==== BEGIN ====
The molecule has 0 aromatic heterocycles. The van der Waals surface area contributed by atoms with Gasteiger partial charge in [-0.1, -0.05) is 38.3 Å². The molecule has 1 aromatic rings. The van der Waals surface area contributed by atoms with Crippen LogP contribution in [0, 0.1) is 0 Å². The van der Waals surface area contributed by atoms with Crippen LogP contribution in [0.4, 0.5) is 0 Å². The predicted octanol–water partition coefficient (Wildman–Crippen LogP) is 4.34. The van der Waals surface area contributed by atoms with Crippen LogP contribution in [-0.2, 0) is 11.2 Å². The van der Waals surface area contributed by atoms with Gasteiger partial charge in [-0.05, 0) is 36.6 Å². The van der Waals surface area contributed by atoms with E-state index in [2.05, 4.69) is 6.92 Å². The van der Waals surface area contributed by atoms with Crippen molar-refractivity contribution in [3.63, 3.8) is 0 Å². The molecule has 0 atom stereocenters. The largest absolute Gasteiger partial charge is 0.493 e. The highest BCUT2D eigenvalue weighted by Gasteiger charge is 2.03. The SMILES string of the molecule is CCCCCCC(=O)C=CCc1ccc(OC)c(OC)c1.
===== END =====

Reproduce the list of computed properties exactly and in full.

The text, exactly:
The molecule has 0 aromatic heterocycles. The van der Waals surface area contributed by atoms with Gasteiger partial charge in [-0.1, -0.05) is 38.3 Å². The molecule has 1 aromatic rings. The van der Waals surface area contributed by atoms with Crippen LogP contribution in [0, 0.1) is 0 Å². The van der Waals surface area contributed by atoms with Crippen LogP contribution in [0.4, 0.5) is 0 Å². The predicted octanol–water partition coefficient (Wildman–Crippen LogP) is 4.34. The van der Waals surface area contributed by atoms with Crippen LogP contribution in [-0.2, 0) is 11.2 Å². The van der Waals surface area contributed by atoms with Gasteiger partial charge in [-0.05, 0) is 36.6 Å². The van der Waals surface area contributed by atoms with E-state index in [2.05, 4.69) is 6.92 Å². The van der Waals surface area contributed by atoms with Crippen molar-refractivity contribution in [3.63, 3.8) is 0 Å². The molecule has 0 atom stereocenters. The largest absolute Gasteiger partial charge is 0.493 e. The highest BCUT2D eigenvalue weighted by Gasteiger charge is 2.03. The SMILES string of the molecule is CCCCCCC(=O)C=CCc1ccc(OC)c(OC)c1.